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Patient Tested For Ebola In Cornwall
5:23am 31st December 2014
(Updated 5:23am 31st December 2014)
A patient is being tested for Ebola in Cornwall.
Treliske has confirmed that they were admitted to the hospital last night.
The patient is currently undergoing a series of tests - one of which is for the potentially deadly disease.
We will not get the results of that test back until later on Tuesday at the earliest and, until then, they are being kept in isolation.
But a spokesperson for Public Health England said they were not rated as a "high probability" case but were being checked as a precaution.
A spokesman for the hospital said: "A patient has been admitted to Royal Cornwall Hospital and is currently undergoing a series of tests - one of which is for Ebola.
"We do not expect the results to be known for at least 24 hours and in the meantime the patient is being looked after in isolation, following nationally agreed guidelines and protocols to protect the health of our staff and other patients.
"Royal Cornwall Hospitals NHS Trust has been following national guidance around Ebola and made plans in line with advice from Public Health England and NHS England."
It is understood that the patient had recently arrived back from an area where there is a high risk of contracting the disease, although we do not know where.
They arrived in a private car last night - and were taken directly to the isolation unit.
Samples of their blood and urine are now being triple packed in secure containers by staff wearing protective clothing.
They will be taken to Porton Down, a lab near Salisbury which is undertaking all the UK's Ebola testing.
The results should be available within hours and, if they do come back positive, the patient will be transferred to one of five specialist hospitals in the UK.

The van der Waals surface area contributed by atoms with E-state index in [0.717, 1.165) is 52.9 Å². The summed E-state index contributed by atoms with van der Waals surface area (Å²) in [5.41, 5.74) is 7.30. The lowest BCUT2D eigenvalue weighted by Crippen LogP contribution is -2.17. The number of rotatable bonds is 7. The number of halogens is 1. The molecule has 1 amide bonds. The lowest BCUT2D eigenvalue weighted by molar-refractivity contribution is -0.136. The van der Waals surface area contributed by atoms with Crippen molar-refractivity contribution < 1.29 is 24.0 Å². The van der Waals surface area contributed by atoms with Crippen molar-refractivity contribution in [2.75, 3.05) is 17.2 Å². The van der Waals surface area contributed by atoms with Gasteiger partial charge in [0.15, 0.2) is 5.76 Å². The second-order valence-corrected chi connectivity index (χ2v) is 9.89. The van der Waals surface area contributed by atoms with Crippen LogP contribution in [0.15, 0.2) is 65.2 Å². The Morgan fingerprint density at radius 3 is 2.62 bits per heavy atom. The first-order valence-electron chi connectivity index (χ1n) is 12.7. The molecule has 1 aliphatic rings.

The Ebola virus is not spread through ordinary social contact such as shaking hands or travelling on public transport.
Only people who have come into contact with the blood or bodily fluids of an infected person are at risk.
Officials say the risk to public health is negligible.
Chief Medical Officer Dame Sally Davies said "a handful of cases" were expected in the coming months.
She added that Britain was "very well prepared" for Ebola.
Public Health England has tested 113 people for Ebola up to 4 December, only one of which was found to have the disease. Wales and Northern Ireland have had no positive cases.
Paul Cosford is from Public Health England.
He says the disease will find it hard to spread in a country like Britain.
He said: "You only catch it by contact with the body fluids of someone who is very ill with the disease, with diarrhoea, blood or vomit. That is the most important way that people can contract the disease."
Professor Ian Jones is a virologist, he said: "The virus when it infects an individual begins its replication cycle, all viruses want to make more of themselves, but it has a mechanism to hide under the immune system radar, and when the immune system eventually kicks in it does so in an over-active fashion."
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